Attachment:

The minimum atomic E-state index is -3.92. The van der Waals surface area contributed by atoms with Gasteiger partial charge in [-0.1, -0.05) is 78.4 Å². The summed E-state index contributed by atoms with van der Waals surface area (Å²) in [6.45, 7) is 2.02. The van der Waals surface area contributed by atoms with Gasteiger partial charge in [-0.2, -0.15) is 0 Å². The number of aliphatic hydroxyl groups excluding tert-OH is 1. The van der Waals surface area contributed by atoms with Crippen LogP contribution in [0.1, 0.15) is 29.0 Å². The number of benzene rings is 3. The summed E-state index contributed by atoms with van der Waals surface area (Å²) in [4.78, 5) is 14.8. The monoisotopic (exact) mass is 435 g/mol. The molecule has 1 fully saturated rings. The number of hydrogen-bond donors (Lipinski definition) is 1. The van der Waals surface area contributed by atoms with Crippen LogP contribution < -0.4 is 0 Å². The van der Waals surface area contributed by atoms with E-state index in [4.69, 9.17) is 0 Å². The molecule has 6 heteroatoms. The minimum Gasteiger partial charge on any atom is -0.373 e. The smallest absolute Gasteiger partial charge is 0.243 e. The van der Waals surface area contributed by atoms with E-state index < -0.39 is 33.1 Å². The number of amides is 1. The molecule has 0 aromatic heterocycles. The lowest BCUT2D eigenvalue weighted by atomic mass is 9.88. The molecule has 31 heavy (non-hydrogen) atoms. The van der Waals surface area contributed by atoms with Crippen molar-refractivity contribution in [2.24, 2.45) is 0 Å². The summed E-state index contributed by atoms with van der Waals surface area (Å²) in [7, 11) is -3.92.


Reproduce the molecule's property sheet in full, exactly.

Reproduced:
The minimum atomic E-state index is -3.92. The van der Waals surface area contributed by atoms with Gasteiger partial charge in [-0.1, -0.05) is 78.4 Å². The summed E-state index contributed by atoms with van der Waals surface area (Å²) in [6.45, 7) is 2.02. The van der Waals surface area contributed by atoms with Gasteiger partial charge in [-0.2, -0.15) is 0 Å². The number of aliphatic hydroxyl groups excluding tert-OH is 1. The van der Waals surface area contributed by atoms with Crippen LogP contribution in [0.1, 0.15) is 29.0 Å². The number of benzene rings is 3. The summed E-state index contributed by atoms with van der Waals surface area (Å²) in [4.78, 5) is 14.8. The monoisotopic (exact) mass is 435 g/mol. The molecule has 1 fully saturated rings. The number of hydrogen-bond donors (Lipinski definition) is 1. The van der Waals surface area contributed by atoms with Crippen LogP contribution < -0.4 is 0 Å². The van der Waals surface area contributed by atoms with E-state index in [4.69, 9.17) is 0 Å². The molecule has 6 heteroatoms. The minimum Gasteiger partial charge on any atom is -0.373 e. The smallest absolute Gasteiger partial charge is 0.243 e. The van der Waals surface area contributed by atoms with E-state index < -0.39 is 33.1 Å². The number of amides is 1. The molecule has 0 aromatic heterocycles. The lowest BCUT2D eigenvalue weighted by atomic mass is 9.88. The molecule has 31 heavy (non-hydrogen) atoms. The van der Waals surface area contributed by atoms with Crippen molar-refractivity contribution in [2.24, 2.45) is 0 Å². The summed E-state index contributed by atoms with van der Waals surface area (Å²) in [7, 11) is -3.92.